Critic Reviews

74

Metascore

Based on 16 critic reviews provided by Metacritic.com
90
It's fitting that this film of people making do with what they have should itself look somewhat humble, without lyricism, a work not of beauty but of work-which is the thing that makes it beautiful, no matter who directed it.
90
The resulting film is both beautiful and fascinating, and offers a thrilling travelogue through a spectacular landscape few of us will ever see first-hand.
88
Like "Grizzly Man," Herzog's latest documentary, Happy People: A Year in the Taiga is mostly built around another filmmaker's priceless footage.
83
The pleasure of Happy People comes from watching these men go about their work, while they explain that the only way to make it in the taiga is to do and take exactly what's needed, and not get greedy.
80
NPR
At bottom, though, Happy People celebrates the hard-won freedoms that living in the Taiga offers those who are willing to confront its challenges. There are few places on the planet where the strictures of society don't apply, and the trade-off for fending off bears and minus-50-degree weather is the opportunity to lead a pure, solitary life.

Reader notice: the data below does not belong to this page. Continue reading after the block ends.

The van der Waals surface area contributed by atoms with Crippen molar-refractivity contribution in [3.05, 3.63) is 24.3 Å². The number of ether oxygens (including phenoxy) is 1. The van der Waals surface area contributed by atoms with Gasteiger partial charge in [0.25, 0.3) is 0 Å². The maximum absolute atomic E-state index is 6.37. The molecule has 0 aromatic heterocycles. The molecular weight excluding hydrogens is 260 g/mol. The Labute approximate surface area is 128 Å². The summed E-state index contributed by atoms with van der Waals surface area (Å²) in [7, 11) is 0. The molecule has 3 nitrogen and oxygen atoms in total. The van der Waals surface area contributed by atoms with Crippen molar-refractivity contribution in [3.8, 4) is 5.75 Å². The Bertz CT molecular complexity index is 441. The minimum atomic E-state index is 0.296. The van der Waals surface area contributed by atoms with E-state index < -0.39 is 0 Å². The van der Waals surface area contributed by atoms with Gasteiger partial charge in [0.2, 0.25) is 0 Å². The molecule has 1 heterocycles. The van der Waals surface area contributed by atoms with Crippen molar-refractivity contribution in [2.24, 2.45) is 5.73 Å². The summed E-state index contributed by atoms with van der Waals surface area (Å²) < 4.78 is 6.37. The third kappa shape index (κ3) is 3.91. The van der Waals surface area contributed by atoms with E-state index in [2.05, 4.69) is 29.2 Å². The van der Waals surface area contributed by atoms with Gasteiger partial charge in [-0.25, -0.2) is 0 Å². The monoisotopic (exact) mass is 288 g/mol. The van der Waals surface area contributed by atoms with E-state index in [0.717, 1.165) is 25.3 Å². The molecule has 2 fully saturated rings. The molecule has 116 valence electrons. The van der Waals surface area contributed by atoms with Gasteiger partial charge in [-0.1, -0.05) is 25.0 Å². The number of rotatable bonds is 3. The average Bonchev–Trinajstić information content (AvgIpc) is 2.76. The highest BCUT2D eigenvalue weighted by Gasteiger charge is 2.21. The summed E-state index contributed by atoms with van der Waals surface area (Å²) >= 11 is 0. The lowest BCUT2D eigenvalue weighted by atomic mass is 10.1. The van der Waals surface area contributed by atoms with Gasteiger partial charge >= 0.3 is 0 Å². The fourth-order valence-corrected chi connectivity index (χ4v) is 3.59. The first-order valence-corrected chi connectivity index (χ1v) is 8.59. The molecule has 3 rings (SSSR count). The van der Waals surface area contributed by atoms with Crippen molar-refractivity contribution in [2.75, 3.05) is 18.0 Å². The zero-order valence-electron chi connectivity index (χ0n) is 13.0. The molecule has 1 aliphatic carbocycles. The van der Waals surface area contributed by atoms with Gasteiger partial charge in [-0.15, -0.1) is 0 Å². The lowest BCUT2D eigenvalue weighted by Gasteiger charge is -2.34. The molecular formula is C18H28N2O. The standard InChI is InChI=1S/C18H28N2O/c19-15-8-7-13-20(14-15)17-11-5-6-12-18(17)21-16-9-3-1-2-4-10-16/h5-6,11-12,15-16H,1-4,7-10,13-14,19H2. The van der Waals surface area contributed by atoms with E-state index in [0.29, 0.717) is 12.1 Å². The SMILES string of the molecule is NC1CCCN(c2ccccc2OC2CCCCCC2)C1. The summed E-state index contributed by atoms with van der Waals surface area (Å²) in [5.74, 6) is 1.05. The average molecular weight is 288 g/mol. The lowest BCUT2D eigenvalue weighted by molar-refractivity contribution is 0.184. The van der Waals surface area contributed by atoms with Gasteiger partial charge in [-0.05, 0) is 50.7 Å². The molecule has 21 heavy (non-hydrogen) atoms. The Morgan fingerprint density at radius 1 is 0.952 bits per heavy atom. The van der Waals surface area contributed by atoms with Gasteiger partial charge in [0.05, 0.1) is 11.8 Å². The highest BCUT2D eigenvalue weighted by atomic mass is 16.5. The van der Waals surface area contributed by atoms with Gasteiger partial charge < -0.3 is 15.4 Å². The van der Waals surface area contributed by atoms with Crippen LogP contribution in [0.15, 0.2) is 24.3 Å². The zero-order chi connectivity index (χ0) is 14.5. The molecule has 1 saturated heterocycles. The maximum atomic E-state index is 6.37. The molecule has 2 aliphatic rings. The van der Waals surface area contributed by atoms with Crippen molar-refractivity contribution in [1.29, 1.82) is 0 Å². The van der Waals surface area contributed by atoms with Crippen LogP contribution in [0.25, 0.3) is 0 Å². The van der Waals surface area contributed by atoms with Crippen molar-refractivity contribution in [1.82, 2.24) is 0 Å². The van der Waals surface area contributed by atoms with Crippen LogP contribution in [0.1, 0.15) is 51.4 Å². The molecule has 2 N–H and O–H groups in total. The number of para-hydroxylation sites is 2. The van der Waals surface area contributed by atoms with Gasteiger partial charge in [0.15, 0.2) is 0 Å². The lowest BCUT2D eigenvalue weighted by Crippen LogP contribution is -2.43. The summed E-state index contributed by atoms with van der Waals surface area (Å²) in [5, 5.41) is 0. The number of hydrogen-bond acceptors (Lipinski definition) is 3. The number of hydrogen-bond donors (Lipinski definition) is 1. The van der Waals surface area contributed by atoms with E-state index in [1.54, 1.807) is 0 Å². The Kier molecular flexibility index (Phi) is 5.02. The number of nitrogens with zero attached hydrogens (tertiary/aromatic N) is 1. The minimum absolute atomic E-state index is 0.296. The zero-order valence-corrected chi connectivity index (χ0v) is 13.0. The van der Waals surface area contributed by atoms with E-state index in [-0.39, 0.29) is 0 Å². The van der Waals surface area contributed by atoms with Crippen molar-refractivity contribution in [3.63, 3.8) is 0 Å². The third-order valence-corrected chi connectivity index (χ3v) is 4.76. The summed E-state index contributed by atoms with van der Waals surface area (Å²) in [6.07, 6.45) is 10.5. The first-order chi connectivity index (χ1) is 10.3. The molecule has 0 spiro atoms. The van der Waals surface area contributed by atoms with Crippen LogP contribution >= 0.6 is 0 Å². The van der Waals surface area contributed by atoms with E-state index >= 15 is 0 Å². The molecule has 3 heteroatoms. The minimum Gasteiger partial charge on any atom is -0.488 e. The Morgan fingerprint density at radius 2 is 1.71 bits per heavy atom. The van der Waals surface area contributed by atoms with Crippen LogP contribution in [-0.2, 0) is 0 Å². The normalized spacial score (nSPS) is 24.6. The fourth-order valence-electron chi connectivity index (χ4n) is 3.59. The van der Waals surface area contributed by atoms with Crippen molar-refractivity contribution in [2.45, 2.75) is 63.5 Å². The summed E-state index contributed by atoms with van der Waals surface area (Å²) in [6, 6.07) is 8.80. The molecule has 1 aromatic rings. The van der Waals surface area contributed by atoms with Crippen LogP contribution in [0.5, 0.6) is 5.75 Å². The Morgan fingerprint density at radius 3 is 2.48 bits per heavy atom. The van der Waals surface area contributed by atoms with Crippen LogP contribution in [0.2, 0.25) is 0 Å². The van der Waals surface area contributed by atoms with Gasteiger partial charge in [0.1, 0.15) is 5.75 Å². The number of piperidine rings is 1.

75
The film is both elegiac and amazingly retro, like the nature specials that baby boomers were weaned on - although it's not for animal lovers, unless you have a specific grudge against sables. "Happy People" is the title, but it's virtually all men.
60
This Siberian jaunt, free from cultural weirdness and ethical barbed wire, is even more of a vacation for Werner Herzog than it first appears: The German codirector never left L.A.
60
There is indeed much beauty on display, from the icy Taiga landscape to the age-old trapping techniques passed on through generations. But this does feel like a lesser Herzog project (he joined on after it was shot). For viewers who don't share his awe, a short film probably would have sufficed.
60
Some limitations of adapting secondhand material show through in the uneven visual quality and diminished control over mood. Yet Mr. Herzog is openly inspired, as ever, by the rugged independence of these resourceful trappers, who seem stoic about everything but their faithful dogs.
25
Slant Magazine
It would be inaccurate to call Happy People: A Year in the Taiga the newest Werner Herzog film.

More Critic Reviews

See all external reviews for Happy People: A Year in the Taiga (2010) »

See also

Awards | FAQ | User Reviews | User Ratings | External Reviews